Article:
In the query execution code, we now check the filter tag to understand if the attribute is schema present or not. If it’s flagged as “undefined”, then we immediately shortcut to return idl_alloc(0) instead of returning ALLIDS on the failure to find the relevant index db.

We can show the performance impact of this change:

Before with non-existant attribute

Average rate:    7.40/thr

After with “warn” enabled (map to empty set)

Average rate: 4808.70/thr

This is a huge improvement, and certainly shows the risk of DOS and how effective the solution was!

The Social Solution

Of course, this is the hard part - the 389 Directory Server team are all amazingly smart people, from many countries, and all live around the world. They all care that the server is the best possible, and that our standards as a team are high. That means when introducing a change that has a risk of affecting query result sets like this, they pay attention, and ask many difficult questions about how the feature will be implemented.

The first important justification - is a change like this worth while? We can see from the performance results that the risk of DOS is reasonable, so the answer there becomes Yes from a security view. But it’s also important to consider the cost on consumers - is this change going to benefit FreeIPA for example? As I am biased being the author I want to say “yes” - by notifying or rejecting invalid filters earlier, we can help FreeIPA developers improve their code quality, without expecting them to know LDAP inside and out.

The next major question is performance - before the feature was developed there is clearly a risk of DOS, but when we implement this we are performing additional locking on the schema. Is that a risk to our standalone performance or normal operating conditions. This had to also be discussed and assessed.

A really important point that was raised by Thierry is how we communicated these errors too. Previously we would use the “notes=” field of the access log. It looks like this:

conn=1 op=4 RESULT err=0 tag=101 nentries=13 etime=0.0003795424 notes=U

The challenge with the notes= field, is that it’s easy to overlook, and unless you are familar, hard to see what this is indicating. In this case, notes=U means partially unindexed query (one filter component but not all returned ALLIDS).

We can’t change the notes field due to the risk of breaking our own scripts like logconv.pl, support tools developed by RH or SUSE, or even integrations to platforms like splunk. But clearly we need a way to detail what is happening with your filter. So Thierry suggested an extension to have details about the provided notes. Now we get:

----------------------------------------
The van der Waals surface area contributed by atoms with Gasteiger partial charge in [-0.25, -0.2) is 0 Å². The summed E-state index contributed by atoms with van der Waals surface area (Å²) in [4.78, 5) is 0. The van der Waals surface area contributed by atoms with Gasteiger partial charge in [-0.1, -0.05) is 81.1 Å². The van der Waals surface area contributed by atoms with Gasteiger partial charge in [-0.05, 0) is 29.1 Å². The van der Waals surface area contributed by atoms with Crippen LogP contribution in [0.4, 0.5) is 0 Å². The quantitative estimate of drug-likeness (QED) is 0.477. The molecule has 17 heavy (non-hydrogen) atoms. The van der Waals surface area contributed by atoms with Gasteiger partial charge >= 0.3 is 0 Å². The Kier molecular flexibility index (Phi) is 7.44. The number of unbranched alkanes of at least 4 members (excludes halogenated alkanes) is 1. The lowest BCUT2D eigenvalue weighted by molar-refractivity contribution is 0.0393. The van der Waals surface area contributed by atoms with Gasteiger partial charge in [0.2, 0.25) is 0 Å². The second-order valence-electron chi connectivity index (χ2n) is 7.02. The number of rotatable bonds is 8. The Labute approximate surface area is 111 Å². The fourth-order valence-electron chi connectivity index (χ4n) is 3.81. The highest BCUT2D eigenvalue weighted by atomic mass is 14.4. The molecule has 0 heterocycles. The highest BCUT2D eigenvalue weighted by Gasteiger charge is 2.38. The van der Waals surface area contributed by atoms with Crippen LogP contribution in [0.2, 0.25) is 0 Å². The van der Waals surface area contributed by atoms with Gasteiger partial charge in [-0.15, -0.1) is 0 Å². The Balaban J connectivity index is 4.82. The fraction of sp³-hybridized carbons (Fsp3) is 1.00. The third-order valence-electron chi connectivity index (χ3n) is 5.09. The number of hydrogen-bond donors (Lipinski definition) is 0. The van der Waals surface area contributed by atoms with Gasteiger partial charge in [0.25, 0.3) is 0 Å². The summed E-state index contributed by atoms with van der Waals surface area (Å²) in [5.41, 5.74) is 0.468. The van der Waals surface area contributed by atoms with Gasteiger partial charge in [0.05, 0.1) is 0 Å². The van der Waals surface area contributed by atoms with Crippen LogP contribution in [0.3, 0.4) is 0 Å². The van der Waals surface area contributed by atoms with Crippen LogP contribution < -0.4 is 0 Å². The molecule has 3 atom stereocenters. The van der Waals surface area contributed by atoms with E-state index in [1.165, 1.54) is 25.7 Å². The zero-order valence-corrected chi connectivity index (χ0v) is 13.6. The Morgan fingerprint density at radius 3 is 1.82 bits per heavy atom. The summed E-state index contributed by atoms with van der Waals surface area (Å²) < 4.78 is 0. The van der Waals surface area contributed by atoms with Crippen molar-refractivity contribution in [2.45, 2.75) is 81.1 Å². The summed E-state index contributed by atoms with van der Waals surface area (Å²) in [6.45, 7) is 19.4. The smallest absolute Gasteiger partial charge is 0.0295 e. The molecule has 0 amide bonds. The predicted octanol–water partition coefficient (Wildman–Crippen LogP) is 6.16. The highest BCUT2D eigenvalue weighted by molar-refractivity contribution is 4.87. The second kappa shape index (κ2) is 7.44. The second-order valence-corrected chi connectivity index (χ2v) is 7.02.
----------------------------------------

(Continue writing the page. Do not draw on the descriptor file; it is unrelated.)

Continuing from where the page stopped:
conn=1 op=4 RESULT err=0 tag=101 nentries=13 etime=0.0003795424 notes=U details="Partially Unindexed Filter"
conn=1 op=8 RESULT err=0 tag=101 nentries=0 etime=0.0001886208 notes=F details="Filter Element Missing From Schema"

So we have extended our log message, but without breaking existing integrations.

The final question is what our defaults should be. It’s one thing to have this feature, but what should we ship with? Do we strictly reject filters? Warn? Or disable, and expect people to turn this on.

This became a long discussion with Ludwig, Thierry and I - we discussed the risk of DOS in the first place, what the impact of the levels could be, how it could break legacy applications or sites using deprecated features or with weird data imports. Many different aspects were considered. We decided to default to “warn” (non-existant becomes empty-set), and we settled on communication with support to advise them of the upcoming change, but also we considered that our “back out” plan is to change the default and ship a patch if there is a large volume of negative feedback.

Conclusion

As of today, the PR is merged, and the code on it’s way to the next release. It’s a long process but the process exists to ensure we do what’s best for our users, while we try to balance many different aspects. We have a great team of people, with decades of experience from many backgrounds which means that these discussions can be long and detailed, but in the end, we hope to give what is the best product possible to our community.

It’s also valuable to share how much thought and effort goes into projects - in your life you may only interact with 1% of our work through our configuration and system, but we have an iceberg of decisions and design process that affects you every day, where we have to be responsible and considerate in our actions.

I hope you enjoyed this exploration of this change!

References

PR#50379